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Multiple Myeloma

You cannot control what happens to you, but you can control your attitude toward what happens to you, and in that, you will be mastering change rather than allowing it to master you – Brian Tracy


"Myeloma is measured by the numbers. Those of us with it are always counting on our fingers, tallying our gains and losses. We know our IgG number. We know our M-spike. We can reel off our free light chain kappa/lambda ratio. Our hemoglobin, our red blood cell count, our creatinine levels, our neutrophil count – we know them all.

Some of us keep detailed spreadsheets, tracking our lab results over long periods of time. Doing this is yet another tool to try to control the uncontrollable. I admit, I used to keep those spreadsheets. With those sheets, I watched my relapse come in slowly like a rising tide. When my oncologist and I agreed to resume treatment, I stopped tracking my lab results. I ask about them during my appointments, but I do not capture them anymore. The dike is already breached.

Yes, myeloma – its progression, its recession – is highly suited to being charted and graphed. We measure and chart our numbers, trying to make sense of them, hoping we are not reading tea leaves.

Lately, it is the language of myeloma, indeed of Cancerland, to which I have been paying closer attention. In my rush to chart my myeloma, I forgot how much is said and unsaid. Now that I am listening more closely, the language is starting to get to me.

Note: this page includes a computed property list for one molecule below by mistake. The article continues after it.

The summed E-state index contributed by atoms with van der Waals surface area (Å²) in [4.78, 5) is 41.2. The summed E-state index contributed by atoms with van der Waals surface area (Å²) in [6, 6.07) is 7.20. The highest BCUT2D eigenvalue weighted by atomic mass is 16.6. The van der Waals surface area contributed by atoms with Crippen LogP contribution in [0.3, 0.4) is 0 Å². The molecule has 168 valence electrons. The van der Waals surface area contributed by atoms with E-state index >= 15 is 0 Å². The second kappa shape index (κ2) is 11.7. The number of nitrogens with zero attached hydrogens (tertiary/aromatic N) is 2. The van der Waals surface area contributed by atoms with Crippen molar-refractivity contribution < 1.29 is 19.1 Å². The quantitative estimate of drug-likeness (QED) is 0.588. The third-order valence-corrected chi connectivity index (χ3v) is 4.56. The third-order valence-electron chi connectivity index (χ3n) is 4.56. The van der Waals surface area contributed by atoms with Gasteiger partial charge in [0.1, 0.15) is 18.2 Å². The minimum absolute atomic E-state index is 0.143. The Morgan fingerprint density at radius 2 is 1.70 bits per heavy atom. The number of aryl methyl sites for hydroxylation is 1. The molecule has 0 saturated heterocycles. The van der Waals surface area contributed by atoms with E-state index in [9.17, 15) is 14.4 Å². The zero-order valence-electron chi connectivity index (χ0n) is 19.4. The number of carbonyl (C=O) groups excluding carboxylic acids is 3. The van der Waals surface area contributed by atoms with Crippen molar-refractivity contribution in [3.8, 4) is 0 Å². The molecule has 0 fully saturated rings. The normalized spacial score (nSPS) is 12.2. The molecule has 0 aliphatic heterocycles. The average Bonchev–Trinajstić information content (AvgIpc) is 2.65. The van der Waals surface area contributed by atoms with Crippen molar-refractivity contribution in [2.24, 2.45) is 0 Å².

We have our own lingo in Cancerland. Cancerese, if you will. We speak it freely; it is the tourists that don’t always get it. The tourists think we are talking about chemotherapy, but what we are really asking is whether the water is safe to drink.

They try hard to learn it and understand it, but sometimes the gulf is too great. Recently, a very well-meaning, goodhearted, loving friend, upon hearing of my good March lab results (there’s those numbers again!), wrote: “Anyway, it’s nice to know the cancer is headed in the right direction…gone!”

No, it’s not gone. My myeloma is being squashed back down to remission levels, but it’s not gone. I want to say, “Don’t you get it? Chronic means forever. Incurable means this will kill me if I go on with it long enough.” I wondered if I spoke really slowly and very loudly, the way an only Spanish-speaking relative once did to me when trying to make me understand her Spanish, I could make all those tourists hear me."

Source: Letters From Cancerland: April Nelson, The Numbers We Count, The Words We Speak, The Myeloma Beacon, April 16, 2013.

"Most likely you were shocked to hear you had cancer. However, take consolation in the fact that there is potential for living longer today than ever before.

That’s not to say the journey will be easy. But it’s worth the effort to learn all you can about how you might feel as you move through your journey with multiple myeloma. It’s important to do all you can to stay positive and stay engaged. People who learn as much as they can about their cancer often feel more in control and better about making treatment decisions because they know what to expect." Source: Staying Positive, MyMultipleMyeloma.com

Results from a recent French study identified several factors that predict long-term survival of patients newly diagnosed with multiple myeloma. These prognostic factors include the absence of three key chromosomal abnormalities, low beta-2 microglobulin levels in the blood, and younger age - Source: The Myeloma Beacon

However, finding a clinical trial is, to say the least, a challenge. Multiple myeloma research pales in comparison to the other cancers. Maybe someday there will be a screening test!


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